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When Did Vermont Become a State?

On March 4, 1791, Vermont was officially admitted as the 14th state of the United States and the first state to be admitted outside the original 13 colonies.

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Vermont is one of the six states of the New England region of northeastern United States the others being Connecticut, Rhode Island, Massachusetts, Maine, and New Hampshire. Vermont is the sixth-smallest state by area and the second smallest by population. Its capital Montpellier is the least populous state capital in the country. The state is the leading producer of maple syrup in the country and was ranked the safest state in 2016. Vermont joined the Union on March 4, 1791, as the 14th state.

Settlement Of Vermont

Native Americans first settled Vermont between 7000 and 1000 BC. The Algonquian tribes including the Abenaki and Mohican people settled in west Vermont where they traded in bows and arrows. The Cowasucks settled in north Eastern Vermont while the Sokoki settled in the southern regions. The French were the first Europeans to explore Vermont where they established the first European settlement at Fort Sainte Anne in 1666. In 1724 the first British settlement was established at Fort Dummer. The tension between the French and the Native Americans escalated into an armed conflict sparking the French and Indian War of 1755–1761.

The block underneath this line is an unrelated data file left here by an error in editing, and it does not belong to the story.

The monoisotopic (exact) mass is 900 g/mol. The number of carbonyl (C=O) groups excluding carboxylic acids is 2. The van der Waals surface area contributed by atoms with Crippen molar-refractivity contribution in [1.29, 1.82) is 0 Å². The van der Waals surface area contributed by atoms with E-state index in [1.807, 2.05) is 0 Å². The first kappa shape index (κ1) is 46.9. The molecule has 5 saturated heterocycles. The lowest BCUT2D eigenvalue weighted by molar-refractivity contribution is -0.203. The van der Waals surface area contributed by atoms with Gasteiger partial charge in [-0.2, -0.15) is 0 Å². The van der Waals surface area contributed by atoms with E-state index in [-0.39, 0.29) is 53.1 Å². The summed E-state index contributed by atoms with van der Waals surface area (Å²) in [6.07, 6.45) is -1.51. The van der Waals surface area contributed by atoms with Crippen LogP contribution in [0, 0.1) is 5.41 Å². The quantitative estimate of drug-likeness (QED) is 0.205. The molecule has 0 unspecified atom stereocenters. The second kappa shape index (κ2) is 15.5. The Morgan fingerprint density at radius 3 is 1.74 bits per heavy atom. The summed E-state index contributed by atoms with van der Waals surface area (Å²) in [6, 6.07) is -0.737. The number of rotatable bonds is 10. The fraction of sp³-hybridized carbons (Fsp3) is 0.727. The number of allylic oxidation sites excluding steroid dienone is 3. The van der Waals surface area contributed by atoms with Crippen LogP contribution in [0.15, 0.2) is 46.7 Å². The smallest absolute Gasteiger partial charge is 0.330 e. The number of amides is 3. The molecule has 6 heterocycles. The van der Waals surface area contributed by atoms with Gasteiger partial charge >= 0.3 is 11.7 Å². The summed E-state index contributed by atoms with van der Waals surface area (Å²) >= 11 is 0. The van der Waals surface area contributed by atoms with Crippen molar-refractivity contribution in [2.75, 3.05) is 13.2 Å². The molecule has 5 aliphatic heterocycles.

Vermont Becomes A State

The 13 colonies seeking independence from Britain were too focused on the Revolutionary War to notice that Vermont was seeking independence of its own. The Continental Congress and the state of New York rejected the idea of establishing a new state, forcing the territory to exist as an independent state from 1777 to 1791. The British tried severally to negotiate with the United States over the possibility of the territory becoming part of the British province of Quebec, but the Americans rejected the idea. In 1791 Vermont paid $30,000 dollars to the state of New York as compensation for the land and was after that allowed to join the Union as a state. On March 4, 1791, Vermont was officially admitted as the 14th state of the United States and the first state to be admitted outside the original 13 colonies.

The American Civil War

In 1854 Vermont passed a resolution abolishing the slavery movement in the state while questioning how the government could let people enslave others. A majority of the citizens supported the abolishment of slavery and in 1860 overwhelmingly voted for Abraham Lincoln. About 28,000 Vermonters served in the United States Navy and Army during the Civil War. About 1,800 men were either killed or mortally wounded during the war while a further 2,200 were taken as prisoners of war.

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